Blowing the whistle on for-profit education

Blowing the whistle on for-profit education

It’s been a busy week in student loan litigation news.  In addition to the CFPB suit against ITT, the The New York Times reports that former employees have sued Harris (Premier Education Group), a for-profit trade school in New Jersey.

The complaint (filed in 2011 and unsealed in late 2013) reads like a catalog of the worst practices alleged by critics of the for-profit industry.  The whistleblowers contend that school officials violated the False Claims Act by taking in federal student aid after knowingly enrolling students who could not pass basic literacy exams, falsifying entrance exam grades, passing students out of courses that the students had failed, forging students’ signatures on loan documents, and misleading students about their career prospects and eligibility to sit for professional licensing exams.  If the plaintiffs are successful, the suit carries significant penalties, including treble damages.

This isn’t the first time Harris has been sued. The Press of Atlantic City reports that in March 2011, thirty-seven former Harris students brought suit against the school. Among the alleged violations? Misrepresentation of accreditation status, which meant that students were not eligible to sit for a required professional licensing exam, rendering their degrees worthless.

Wherefore Art Thou, Higher Education Act?

This week’s guest post is contributed by Marie Vanderbilt, a 3L at American University Washington College of Law.  Marie breaks down the past, present and future of the Higher Education Act, the umbrella statute for most federal aid.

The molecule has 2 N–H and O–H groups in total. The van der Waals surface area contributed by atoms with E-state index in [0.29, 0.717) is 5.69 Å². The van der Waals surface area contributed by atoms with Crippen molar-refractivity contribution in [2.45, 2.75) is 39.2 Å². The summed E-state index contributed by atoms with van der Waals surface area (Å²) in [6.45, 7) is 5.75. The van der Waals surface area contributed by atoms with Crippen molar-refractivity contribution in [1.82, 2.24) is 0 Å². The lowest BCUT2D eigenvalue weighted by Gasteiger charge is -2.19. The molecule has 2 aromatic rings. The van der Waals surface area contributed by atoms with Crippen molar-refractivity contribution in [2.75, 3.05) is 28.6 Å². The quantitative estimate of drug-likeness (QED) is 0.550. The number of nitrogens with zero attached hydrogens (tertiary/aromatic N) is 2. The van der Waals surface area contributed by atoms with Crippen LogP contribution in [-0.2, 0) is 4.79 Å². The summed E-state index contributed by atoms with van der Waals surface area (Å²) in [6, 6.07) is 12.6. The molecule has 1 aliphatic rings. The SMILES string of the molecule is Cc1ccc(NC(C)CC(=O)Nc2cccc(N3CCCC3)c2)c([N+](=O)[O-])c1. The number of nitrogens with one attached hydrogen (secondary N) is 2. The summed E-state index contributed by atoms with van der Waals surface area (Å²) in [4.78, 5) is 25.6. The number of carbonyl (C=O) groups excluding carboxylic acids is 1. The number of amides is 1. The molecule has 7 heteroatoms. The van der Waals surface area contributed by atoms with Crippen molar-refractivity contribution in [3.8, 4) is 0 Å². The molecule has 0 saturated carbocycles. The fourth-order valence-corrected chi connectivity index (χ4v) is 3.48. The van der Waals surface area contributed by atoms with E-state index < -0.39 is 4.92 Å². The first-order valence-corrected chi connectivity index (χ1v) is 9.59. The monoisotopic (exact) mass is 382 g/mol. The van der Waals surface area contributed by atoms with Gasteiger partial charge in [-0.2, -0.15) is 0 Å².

Will Congress manage to reauthorize the Higher Education Act of 1965 (HEA) before it sunsets at year’s end? The HEA formed one of the main pillars of the Johnson Administration’s War on Poverty (watch LBJ deliver the 1964 State of the Union, minute 20:20.)  The goal was to ensure that no one would be denied an education because of their financial situation.  The HEA removed financial barriers to higher education by authorizing a program of need-based grants and student-support programs. Since 1965, the HEA has been repeatedly reauthorized, most recently in 2008. Each time, the HEA has been amended, edited, and expanded. However, the foundational belief in the importance of access to education remains.

With Congress deadlocked over the budget, it is hard to imagine a serious conversation about how we should fund our system of higher education.  The Senate HELP Committee held new hearings this past month, at least a glimmer of activity.  The last time, Congress didn’t manage to reauthorize until five years after the deadline.  The purpose of having laws sunset is to open up programs for inspection and debate.  In the case of higher education, that moment will soon be overdue.